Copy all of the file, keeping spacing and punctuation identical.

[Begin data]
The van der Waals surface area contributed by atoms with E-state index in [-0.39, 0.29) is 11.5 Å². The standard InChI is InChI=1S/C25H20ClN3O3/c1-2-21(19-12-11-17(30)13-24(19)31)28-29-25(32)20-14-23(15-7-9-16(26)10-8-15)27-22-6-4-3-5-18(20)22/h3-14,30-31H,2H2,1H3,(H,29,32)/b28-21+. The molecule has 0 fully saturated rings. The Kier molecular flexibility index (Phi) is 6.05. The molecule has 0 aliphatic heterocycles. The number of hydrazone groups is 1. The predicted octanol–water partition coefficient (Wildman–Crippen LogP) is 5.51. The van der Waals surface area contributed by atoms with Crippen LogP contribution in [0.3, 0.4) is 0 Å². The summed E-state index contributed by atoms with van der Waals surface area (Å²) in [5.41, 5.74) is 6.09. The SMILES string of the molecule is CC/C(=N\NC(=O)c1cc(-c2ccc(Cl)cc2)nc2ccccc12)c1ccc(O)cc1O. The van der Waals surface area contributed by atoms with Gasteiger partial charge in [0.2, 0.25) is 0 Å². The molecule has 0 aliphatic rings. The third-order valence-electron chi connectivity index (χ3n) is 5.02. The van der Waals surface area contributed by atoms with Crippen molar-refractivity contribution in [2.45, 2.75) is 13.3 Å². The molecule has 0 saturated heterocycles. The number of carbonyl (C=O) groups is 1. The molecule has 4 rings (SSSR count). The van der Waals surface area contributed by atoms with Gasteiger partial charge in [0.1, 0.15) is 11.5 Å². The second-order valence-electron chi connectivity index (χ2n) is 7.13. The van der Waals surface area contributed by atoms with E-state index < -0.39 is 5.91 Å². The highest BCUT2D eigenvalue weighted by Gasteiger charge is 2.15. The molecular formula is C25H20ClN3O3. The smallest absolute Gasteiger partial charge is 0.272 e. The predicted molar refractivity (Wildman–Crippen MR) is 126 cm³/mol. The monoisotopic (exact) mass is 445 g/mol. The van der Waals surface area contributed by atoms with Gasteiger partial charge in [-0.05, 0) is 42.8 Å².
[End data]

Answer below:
The van der Waals surface area contributed by atoms with E-state index in [-0.39, 0.29) is 11.5 Å². The standard InChI is InChI=1S/C25H20ClN3O3/c1-2-21(19-12-11-17(30)13-24(19)31)28-29-25(32)20-14-23(15-7-9-16(26)10-8-15)27-22-6-4-3-5-18(20)22/h3-14,30-31H,2H2,1H3,(H,29,32)/b28-21+. The molecule has 0 fully saturated rings. The Kier molecular flexibility index (Phi) is 6.05. The molecule has 0 aliphatic heterocycles. The number of hydrazone groups is 1. The predicted octanol–water partition coefficient (Wildman–Crippen LogP) is 5.51. The van der Waals surface area contributed by atoms with Crippen LogP contribution in [0.3, 0.4) is 0 Å². The summed E-state index contributed by atoms with van der Waals surface area (Å²) in [5.41, 5.74) is 6.09. The SMILES string of the molecule is CC/C(=N\NC(=O)c1cc(-c2ccc(Cl)cc2)nc2ccccc12)c1ccc(O)cc1O. The van der Waals surface area contributed by atoms with Gasteiger partial charge in [0.2, 0.25) is 0 Å². The molecule has 0 aliphatic rings. The third-order valence-electron chi connectivity index (χ3n) is 5.02. The van der Waals surface area contributed by atoms with Crippen molar-refractivity contribution in [2.45, 2.75) is 13.3 Å². The molecule has 0 saturated heterocycles. The number of carbonyl (C=O) groups is 1. The molecule has 4 rings (SSSR count). The van der Waals surface area contributed by atoms with Gasteiger partial charge in [0.1, 0.15) is 11.5 Å². The second-order valence-electron chi connectivity index (χ2n) is 7.13. The van der Waals surface area contributed by atoms with E-state index < -0.39 is 5.91 Å². The highest BCUT2D eigenvalue weighted by Gasteiger charge is 2.15. The molecular formula is C25H20ClN3O3. The smallest absolute Gasteiger partial charge is 0.272 e. The predicted molar refractivity (Wildman–Crippen MR) is 126 cm³/mol. The monoisotopic (exact) mass is 445 g/mol. The van der Waals surface area contributed by atoms with Gasteiger partial charge in [-0.05, 0) is 42.8 Å².